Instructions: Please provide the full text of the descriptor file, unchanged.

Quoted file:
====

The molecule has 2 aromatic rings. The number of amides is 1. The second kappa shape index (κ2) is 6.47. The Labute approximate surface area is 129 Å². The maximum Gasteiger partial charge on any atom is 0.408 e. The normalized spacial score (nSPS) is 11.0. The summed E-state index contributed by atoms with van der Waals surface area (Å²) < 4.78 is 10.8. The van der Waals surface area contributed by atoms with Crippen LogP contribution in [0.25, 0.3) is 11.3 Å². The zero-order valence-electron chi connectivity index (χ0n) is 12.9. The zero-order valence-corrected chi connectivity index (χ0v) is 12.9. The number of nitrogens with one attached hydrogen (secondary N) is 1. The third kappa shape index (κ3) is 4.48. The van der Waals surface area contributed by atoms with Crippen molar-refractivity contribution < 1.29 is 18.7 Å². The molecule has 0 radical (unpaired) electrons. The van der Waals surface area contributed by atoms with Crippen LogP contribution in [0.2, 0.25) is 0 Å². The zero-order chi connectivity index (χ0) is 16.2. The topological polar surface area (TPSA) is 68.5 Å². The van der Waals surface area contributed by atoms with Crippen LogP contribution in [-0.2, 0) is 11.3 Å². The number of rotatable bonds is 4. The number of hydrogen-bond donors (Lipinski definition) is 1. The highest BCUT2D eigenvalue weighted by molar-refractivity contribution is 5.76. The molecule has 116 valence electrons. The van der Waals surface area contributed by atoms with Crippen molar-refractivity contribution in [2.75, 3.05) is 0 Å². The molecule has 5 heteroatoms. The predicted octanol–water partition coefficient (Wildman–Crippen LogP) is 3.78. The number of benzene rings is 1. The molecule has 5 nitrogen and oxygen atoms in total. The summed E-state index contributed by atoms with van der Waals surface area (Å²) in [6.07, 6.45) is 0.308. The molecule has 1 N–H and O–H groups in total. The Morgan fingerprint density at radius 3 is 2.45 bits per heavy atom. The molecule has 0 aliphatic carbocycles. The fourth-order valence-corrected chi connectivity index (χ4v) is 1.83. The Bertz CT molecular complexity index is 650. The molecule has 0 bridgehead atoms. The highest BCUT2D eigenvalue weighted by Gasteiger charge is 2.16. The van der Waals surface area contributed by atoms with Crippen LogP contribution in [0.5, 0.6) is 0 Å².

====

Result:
The molecule has 2 aromatic rings. The number of amides is 1. The second kappa shape index (κ2) is 6.47. The Labute approximate surface area is 129 Å². The maximum Gasteiger partial charge on any atom is 0.408 e. The normalized spacial score (nSPS) is 11.0. The summed E-state index contributed by atoms with van der Waals surface area (Å²) < 4.78 is 10.8. The van der Waals surface area contributed by atoms with Crippen LogP contribution in [0.25, 0.3) is 11.3 Å². The zero-order valence-electron chi connectivity index (χ0n) is 12.9. The zero-order valence-corrected chi connectivity index (χ0v) is 12.9. The number of nitrogens with one attached hydrogen (secondary N) is 1. The third kappa shape index (κ3) is 4.48. The van der Waals surface area contributed by atoms with Crippen molar-refractivity contribution < 1.29 is 18.7 Å². The molecule has 0 radical (unpaired) electrons. The van der Waals surface area contributed by atoms with Crippen LogP contribution in [0.2, 0.25) is 0 Å². The zero-order chi connectivity index (χ0) is 16.2. The topological polar surface area (TPSA) is 68.5 Å². The van der Waals surface area contributed by atoms with Crippen LogP contribution in [-0.2, 0) is 11.3 Å². The number of rotatable bonds is 4. The number of hydrogen-bond donors (Lipinski definition) is 1. The highest BCUT2D eigenvalue weighted by molar-refractivity contribution is 5.76. The molecule has 116 valence electrons. The van der Waals surface area contributed by atoms with Crippen molar-refractivity contribution in [2.75, 3.05) is 0 Å². The molecule has 5 heteroatoms. The predicted octanol–water partition coefficient (Wildman–Crippen LogP) is 3.78. The number of benzene rings is 1. The molecule has 5 nitrogen and oxygen atoms in total. The summed E-state index contributed by atoms with van der Waals surface area (Å²) in [6.07, 6.45) is 0.308. The molecule has 1 N–H and O–H groups in total. The Morgan fingerprint density at radius 3 is 2.45 bits per heavy atom. The molecule has 0 aliphatic carbocycles. The fourth-order valence-corrected chi connectivity index (χ4v) is 1.83. The Bertz CT molecular complexity index is 650. The molecule has 0 bridgehead atoms. The highest BCUT2D eigenvalue weighted by Gasteiger charge is 2.16. The van der Waals surface area contributed by atoms with Crippen LogP contribution in [0.5, 0.6) is 0 Å².